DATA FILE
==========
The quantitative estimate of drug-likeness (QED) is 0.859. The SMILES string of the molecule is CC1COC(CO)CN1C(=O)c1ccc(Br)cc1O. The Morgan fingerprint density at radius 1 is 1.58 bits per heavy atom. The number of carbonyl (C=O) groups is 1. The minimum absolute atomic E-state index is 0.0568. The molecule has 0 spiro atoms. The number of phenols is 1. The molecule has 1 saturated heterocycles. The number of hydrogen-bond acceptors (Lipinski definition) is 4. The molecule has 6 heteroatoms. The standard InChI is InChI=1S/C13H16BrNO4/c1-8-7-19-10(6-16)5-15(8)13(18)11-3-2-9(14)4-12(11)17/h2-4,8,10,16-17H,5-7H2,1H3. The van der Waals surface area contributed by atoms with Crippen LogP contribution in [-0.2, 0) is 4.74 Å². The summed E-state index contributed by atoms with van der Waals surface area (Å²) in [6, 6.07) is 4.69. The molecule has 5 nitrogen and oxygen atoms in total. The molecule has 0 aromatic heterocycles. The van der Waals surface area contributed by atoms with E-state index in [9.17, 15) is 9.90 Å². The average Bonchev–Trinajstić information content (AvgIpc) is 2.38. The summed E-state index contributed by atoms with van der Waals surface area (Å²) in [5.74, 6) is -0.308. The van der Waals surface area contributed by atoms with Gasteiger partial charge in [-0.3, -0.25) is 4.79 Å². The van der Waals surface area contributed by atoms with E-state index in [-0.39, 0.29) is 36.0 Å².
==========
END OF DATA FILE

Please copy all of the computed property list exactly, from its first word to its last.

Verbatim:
The quantitative estimate of drug-likeness (QED) is 0.859. The SMILES string of the molecule is CC1COC(CO)CN1C(=O)c1ccc(Br)cc1O. The Morgan fingerprint density at radius 1 is 1.58 bits per heavy atom. The number of carbonyl (C=O) groups is 1. The minimum absolute atomic E-state index is 0.0568. The molecule has 0 spiro atoms. The number of phenols is 1. The molecule has 1 saturated heterocycles. The number of hydrogen-bond acceptors (Lipinski definition) is 4. The molecule has 6 heteroatoms. The standard InChI is InChI=1S/C13H16BrNO4/c1-8-7-19-10(6-16)5-15(8)13(18)11-3-2-9(14)4-12(11)17/h2-4,8,10,16-17H,5-7H2,1H3. The van der Waals surface area contributed by atoms with Crippen LogP contribution in [-0.2, 0) is 4.74 Å². The summed E-state index contributed by atoms with van der Waals surface area (Å²) in [6, 6.07) is 4.69. The molecule has 5 nitrogen and oxygen atoms in total. The molecule has 0 aromatic heterocycles. The van der Waals surface area contributed by atoms with E-state index in [9.17, 15) is 9.90 Å². The average Bonchev–Trinajstić information content (AvgIpc) is 2.38. The summed E-state index contributed by atoms with van der Waals surface area (Å²) in [5.74, 6) is -0.308. The van der Waals surface area contributed by atoms with Gasteiger partial charge in [-0.3, -0.25) is 4.79 Å². The van der Waals surface area contributed by atoms with E-state index in [-0.39, 0.29) is 36.0 Å².